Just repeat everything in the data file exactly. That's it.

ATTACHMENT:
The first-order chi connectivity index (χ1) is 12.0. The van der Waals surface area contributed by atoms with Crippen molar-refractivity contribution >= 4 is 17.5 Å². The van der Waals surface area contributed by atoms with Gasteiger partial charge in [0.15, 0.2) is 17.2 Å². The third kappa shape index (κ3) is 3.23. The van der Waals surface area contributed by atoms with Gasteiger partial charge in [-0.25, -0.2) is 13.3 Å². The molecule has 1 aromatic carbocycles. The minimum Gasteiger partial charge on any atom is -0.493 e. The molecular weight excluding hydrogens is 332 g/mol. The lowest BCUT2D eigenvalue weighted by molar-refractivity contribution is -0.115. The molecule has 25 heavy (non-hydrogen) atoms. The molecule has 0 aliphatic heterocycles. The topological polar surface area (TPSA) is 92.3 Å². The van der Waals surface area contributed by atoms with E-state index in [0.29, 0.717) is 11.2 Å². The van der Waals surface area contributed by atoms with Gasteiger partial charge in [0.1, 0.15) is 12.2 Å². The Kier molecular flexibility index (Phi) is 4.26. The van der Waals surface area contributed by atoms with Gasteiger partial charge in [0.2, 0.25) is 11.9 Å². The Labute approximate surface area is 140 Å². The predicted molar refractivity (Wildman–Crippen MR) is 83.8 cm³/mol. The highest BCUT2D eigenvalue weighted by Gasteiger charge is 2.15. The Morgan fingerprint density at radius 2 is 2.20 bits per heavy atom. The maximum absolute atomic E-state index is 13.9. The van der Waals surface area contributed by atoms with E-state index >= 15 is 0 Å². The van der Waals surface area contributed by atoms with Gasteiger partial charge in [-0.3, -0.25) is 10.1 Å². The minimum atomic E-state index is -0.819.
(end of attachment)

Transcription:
The first-order chi connectivity index (χ1) is 12.0. The van der Waals surface area contributed by atoms with Crippen molar-refractivity contribution >= 4 is 17.5 Å². The van der Waals surface area contributed by atoms with Gasteiger partial charge in [0.15, 0.2) is 17.2 Å². The third kappa shape index (κ3) is 3.23. The van der Waals surface area contributed by atoms with Gasteiger partial charge in [-0.25, -0.2) is 13.3 Å². The molecule has 1 aromatic carbocycles. The minimum Gasteiger partial charge on any atom is -0.493 e. The molecular weight excluding hydrogens is 332 g/mol. The lowest BCUT2D eigenvalue weighted by molar-refractivity contribution is -0.115. The molecule has 25 heavy (non-hydrogen) atoms. The molecule has 0 aliphatic heterocycles. The topological polar surface area (TPSA) is 92.3 Å². The van der Waals surface area contributed by atoms with E-state index in [0.29, 0.717) is 11.2 Å². The van der Waals surface area contributed by atoms with Gasteiger partial charge in [0.1, 0.15) is 12.2 Å². The Kier molecular flexibility index (Phi) is 4.26. The van der Waals surface area contributed by atoms with Gasteiger partial charge in [0.2, 0.25) is 11.9 Å². The Labute approximate surface area is 140 Å². The predicted molar refractivity (Wildman–Crippen MR) is 83.8 cm³/mol. The highest BCUT2D eigenvalue weighted by Gasteiger charge is 2.15. The Morgan fingerprint density at radius 2 is 2.20 bits per heavy atom. The maximum absolute atomic E-state index is 13.9. The van der Waals surface area contributed by atoms with E-state index >= 15 is 0 Å². The van der Waals surface area contributed by atoms with Gasteiger partial charge in [-0.3, -0.25) is 10.1 Å². The minimum atomic E-state index is -0.819.